I ran across a post by David Marlow on LinkedIn about “the efficiency trap”
and how focusing on efficiency leads to bad decisions.
At first it gave me pause; we talk about efficiency a lot. The consulting we do and the custom software systems we build are often centered around helping clients work smarter. While efficiency is often the outcome of what we do, it’s not the only
Simply being more efficient doesn’t typically solve our clients’ problems or meet their goals. Cutting essential steps from a process simply to make it faster doesn’t benefit the business or its customers. And resistance to adding steps
to a process that may improve outcomes is futile.
Only by cutting steps that are wasteful and/or adding steps that add value can you be more efficient. Efficiencies are created by maximizing value and eliminating waste. That requires considering factors other than speed—for example, quality and
customer satisfaction—when reworking your processes.
Efficiency Vs. Effectiveness
The ideas in David’s post reminded me of another video we watched as a team as we were transitioning to scrum many moons ago:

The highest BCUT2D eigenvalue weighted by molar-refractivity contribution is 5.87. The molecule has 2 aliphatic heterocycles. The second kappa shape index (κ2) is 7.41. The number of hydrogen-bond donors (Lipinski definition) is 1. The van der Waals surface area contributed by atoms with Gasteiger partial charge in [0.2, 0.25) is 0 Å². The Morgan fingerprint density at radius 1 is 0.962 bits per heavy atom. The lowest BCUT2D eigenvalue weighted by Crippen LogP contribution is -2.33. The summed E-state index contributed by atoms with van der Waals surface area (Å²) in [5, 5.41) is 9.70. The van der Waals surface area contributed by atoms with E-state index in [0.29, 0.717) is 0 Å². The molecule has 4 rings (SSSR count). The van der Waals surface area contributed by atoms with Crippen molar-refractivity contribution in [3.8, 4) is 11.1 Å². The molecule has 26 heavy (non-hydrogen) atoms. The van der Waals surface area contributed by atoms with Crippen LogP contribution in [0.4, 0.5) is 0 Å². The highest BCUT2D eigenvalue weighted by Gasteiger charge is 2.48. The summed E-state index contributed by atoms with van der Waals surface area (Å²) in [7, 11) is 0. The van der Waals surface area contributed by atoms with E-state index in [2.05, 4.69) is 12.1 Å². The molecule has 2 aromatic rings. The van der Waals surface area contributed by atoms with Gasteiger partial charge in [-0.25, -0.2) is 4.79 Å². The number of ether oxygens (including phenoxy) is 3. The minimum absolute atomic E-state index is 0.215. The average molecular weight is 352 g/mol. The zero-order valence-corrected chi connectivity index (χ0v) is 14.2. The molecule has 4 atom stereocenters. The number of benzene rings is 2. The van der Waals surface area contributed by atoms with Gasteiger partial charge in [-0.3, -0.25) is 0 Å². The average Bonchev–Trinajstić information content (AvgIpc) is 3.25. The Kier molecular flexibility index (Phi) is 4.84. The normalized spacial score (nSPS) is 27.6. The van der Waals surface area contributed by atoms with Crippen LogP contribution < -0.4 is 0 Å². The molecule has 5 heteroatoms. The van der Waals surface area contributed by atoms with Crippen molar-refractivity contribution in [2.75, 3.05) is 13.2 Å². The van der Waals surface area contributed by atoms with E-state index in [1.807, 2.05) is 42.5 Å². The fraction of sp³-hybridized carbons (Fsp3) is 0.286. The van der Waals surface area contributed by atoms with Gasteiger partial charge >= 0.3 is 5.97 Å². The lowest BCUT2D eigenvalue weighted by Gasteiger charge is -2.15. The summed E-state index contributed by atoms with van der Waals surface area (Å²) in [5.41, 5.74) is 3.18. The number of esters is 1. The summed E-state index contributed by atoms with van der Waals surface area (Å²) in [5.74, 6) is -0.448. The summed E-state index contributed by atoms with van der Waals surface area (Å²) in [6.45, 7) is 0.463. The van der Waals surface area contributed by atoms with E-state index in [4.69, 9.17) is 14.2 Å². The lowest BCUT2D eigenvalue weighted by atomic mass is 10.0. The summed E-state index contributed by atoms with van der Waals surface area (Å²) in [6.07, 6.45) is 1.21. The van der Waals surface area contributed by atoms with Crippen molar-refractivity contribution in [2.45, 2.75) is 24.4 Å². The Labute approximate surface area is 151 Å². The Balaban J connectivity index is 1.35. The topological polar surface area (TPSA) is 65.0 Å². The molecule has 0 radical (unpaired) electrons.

Scrum methodologies aren’t efficient, but they sure are effective. The line at the end of the video has stuck with me:
It’s not about doing the thing right. It’s about doing the right thing.
Process improvement isn’t just about doing things faster. It’s about working smarter (#FRCV8).
And when you focus on adding value and removing waste, you end up with more efficient processes, better decisions, and improved customer experiences.
What do you think? It’s a new (for me) way to talk about a concept we’ve been implementing
for years. I’d love to hear your thoughts